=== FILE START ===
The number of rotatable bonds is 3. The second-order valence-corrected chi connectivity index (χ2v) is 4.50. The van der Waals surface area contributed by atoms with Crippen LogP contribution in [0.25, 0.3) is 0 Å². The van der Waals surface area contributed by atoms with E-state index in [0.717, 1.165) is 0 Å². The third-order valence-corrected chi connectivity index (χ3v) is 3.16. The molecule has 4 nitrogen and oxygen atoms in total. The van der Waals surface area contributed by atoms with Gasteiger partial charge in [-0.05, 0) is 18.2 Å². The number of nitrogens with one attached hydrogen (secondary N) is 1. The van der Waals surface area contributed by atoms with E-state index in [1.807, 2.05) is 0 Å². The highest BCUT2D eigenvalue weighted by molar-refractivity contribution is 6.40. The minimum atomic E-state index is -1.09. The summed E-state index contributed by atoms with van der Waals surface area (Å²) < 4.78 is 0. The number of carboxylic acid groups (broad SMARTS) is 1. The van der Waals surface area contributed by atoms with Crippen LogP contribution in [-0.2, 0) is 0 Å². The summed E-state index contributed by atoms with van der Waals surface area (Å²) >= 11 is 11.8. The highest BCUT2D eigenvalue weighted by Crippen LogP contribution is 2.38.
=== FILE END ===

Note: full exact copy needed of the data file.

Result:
The number of rotatable bonds is 3. The second-order valence-corrected chi connectivity index (χ2v) is 4.50. The van der Waals surface area contributed by atoms with Crippen LogP contribution in [0.25, 0.3) is 0 Å². The van der Waals surface area contributed by atoms with E-state index in [0.717, 1.165) is 0 Å². The third-order valence-corrected chi connectivity index (χ3v) is 3.16. The molecule has 4 nitrogen and oxygen atoms in total. The van der Waals surface area contributed by atoms with Gasteiger partial charge in [-0.05, 0) is 18.2 Å². The number of nitrogens with one attached hydrogen (secondary N) is 1. The van der Waals surface area contributed by atoms with E-state index in [1.807, 2.05) is 0 Å². The highest BCUT2D eigenvalue weighted by molar-refractivity contribution is 6.40. The minimum atomic E-state index is -1.09. The summed E-state index contributed by atoms with van der Waals surface area (Å²) < 4.78 is 0. The number of carboxylic acid groups (broad SMARTS) is 1. The van der Waals surface area contributed by atoms with Crippen LogP contribution in [-0.2, 0) is 0 Å². The summed E-state index contributed by atoms with van der Waals surface area (Å²) >= 11 is 11.8. The highest BCUT2D eigenvalue weighted by Crippen LogP contribution is 2.38.